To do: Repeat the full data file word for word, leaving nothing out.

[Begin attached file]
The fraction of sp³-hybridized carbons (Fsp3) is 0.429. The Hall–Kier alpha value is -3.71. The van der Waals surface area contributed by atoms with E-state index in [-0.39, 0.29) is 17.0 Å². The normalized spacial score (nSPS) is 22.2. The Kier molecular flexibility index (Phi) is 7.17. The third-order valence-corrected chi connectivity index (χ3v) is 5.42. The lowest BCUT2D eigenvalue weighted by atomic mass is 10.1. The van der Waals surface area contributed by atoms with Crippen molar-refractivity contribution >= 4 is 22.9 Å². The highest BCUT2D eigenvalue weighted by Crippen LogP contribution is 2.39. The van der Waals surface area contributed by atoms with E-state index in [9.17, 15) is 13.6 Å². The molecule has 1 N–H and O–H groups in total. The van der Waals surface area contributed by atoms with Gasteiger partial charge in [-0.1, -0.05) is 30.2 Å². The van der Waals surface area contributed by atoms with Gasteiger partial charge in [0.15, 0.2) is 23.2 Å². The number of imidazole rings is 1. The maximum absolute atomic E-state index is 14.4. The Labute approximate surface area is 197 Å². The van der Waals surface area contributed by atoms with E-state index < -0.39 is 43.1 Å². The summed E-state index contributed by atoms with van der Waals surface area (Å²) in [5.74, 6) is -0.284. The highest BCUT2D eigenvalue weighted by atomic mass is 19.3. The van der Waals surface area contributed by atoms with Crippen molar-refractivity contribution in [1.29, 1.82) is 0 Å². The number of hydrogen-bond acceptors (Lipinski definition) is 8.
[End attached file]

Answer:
The fraction of sp³-hybridized carbons (Fsp3) is 0.429. The Hall–Kier alpha value is -3.71. The van der Waals surface area contributed by atoms with E-state index in [-0.39, 0.29) is 17.0 Å². The normalized spacial score (nSPS) is 22.2. The Kier molecular flexibility index (Phi) is 7.17. The third-order valence-corrected chi connectivity index (χ3v) is 5.42. The lowest BCUT2D eigenvalue weighted by atomic mass is 10.1. The van der Waals surface area contributed by atoms with Crippen molar-refractivity contribution >= 4 is 22.9 Å². The highest BCUT2D eigenvalue weighted by Crippen LogP contribution is 2.39. The van der Waals surface area contributed by atoms with E-state index in [9.17, 15) is 13.6 Å². The molecule has 1 N–H and O–H groups in total. The van der Waals surface area contributed by atoms with Gasteiger partial charge in [-0.1, -0.05) is 30.2 Å². The van der Waals surface area contributed by atoms with Gasteiger partial charge in [0.15, 0.2) is 23.2 Å². The number of imidazole rings is 1. The maximum absolute atomic E-state index is 14.4. The Labute approximate surface area is 197 Å². The van der Waals surface area contributed by atoms with E-state index < -0.39 is 43.1 Å². The summed E-state index contributed by atoms with van der Waals surface area (Å²) in [5.74, 6) is -0.284. The highest BCUT2D eigenvalue weighted by atomic mass is 19.3. The van der Waals surface area contributed by atoms with Crippen molar-refractivity contribution in [1.29, 1.82) is 0 Å². The number of hydrogen-bond acceptors (Lipinski definition) is 8.